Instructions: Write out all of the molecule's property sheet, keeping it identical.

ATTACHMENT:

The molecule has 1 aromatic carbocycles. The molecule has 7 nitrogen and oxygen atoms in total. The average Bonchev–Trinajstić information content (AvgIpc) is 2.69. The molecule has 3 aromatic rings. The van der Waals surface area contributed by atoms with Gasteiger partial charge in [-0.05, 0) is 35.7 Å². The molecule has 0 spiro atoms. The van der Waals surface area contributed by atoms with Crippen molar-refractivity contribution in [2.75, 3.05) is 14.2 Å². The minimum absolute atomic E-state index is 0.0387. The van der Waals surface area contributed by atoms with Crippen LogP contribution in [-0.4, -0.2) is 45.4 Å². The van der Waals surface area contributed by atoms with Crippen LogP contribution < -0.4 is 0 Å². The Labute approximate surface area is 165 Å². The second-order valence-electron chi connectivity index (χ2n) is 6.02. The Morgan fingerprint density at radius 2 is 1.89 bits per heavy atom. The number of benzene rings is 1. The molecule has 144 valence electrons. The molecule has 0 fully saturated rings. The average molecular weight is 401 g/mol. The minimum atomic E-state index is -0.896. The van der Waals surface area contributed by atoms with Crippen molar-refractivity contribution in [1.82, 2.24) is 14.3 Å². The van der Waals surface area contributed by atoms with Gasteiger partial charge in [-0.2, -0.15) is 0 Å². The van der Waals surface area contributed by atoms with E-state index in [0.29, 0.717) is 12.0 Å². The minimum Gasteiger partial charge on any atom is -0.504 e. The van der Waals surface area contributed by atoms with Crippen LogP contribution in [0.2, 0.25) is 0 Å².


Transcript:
The molecule has 1 aromatic carbocycles. The molecule has 7 nitrogen and oxygen atoms in total. The average Bonchev–Trinajstić information content (AvgIpc) is 2.69. The molecule has 3 aromatic rings. The van der Waals surface area contributed by atoms with Gasteiger partial charge in [-0.05, 0) is 35.7 Å². The molecule has 0 spiro atoms. The van der Waals surface area contributed by atoms with Crippen molar-refractivity contribution in [2.75, 3.05) is 14.2 Å². The minimum absolute atomic E-state index is 0.0387. The van der Waals surface area contributed by atoms with Crippen LogP contribution in [-0.4, -0.2) is 45.4 Å². The van der Waals surface area contributed by atoms with Crippen LogP contribution < -0.4 is 0 Å². The Labute approximate surface area is 165 Å². The second-order valence-electron chi connectivity index (χ2n) is 6.02. The Morgan fingerprint density at radius 2 is 1.89 bits per heavy atom. The number of benzene rings is 1. The molecule has 144 valence electrons. The molecule has 0 fully saturated rings. The average molecular weight is 401 g/mol. The minimum atomic E-state index is -0.896. The van der Waals surface area contributed by atoms with Crippen molar-refractivity contribution in [1.82, 2.24) is 14.3 Å². The van der Waals surface area contributed by atoms with Gasteiger partial charge in [-0.2, -0.15) is 0 Å². The van der Waals surface area contributed by atoms with E-state index in [0.29, 0.717) is 12.0 Å². The minimum Gasteiger partial charge on any atom is -0.504 e. The van der Waals surface area contributed by atoms with Crippen LogP contribution in [0.2, 0.25) is 0 Å².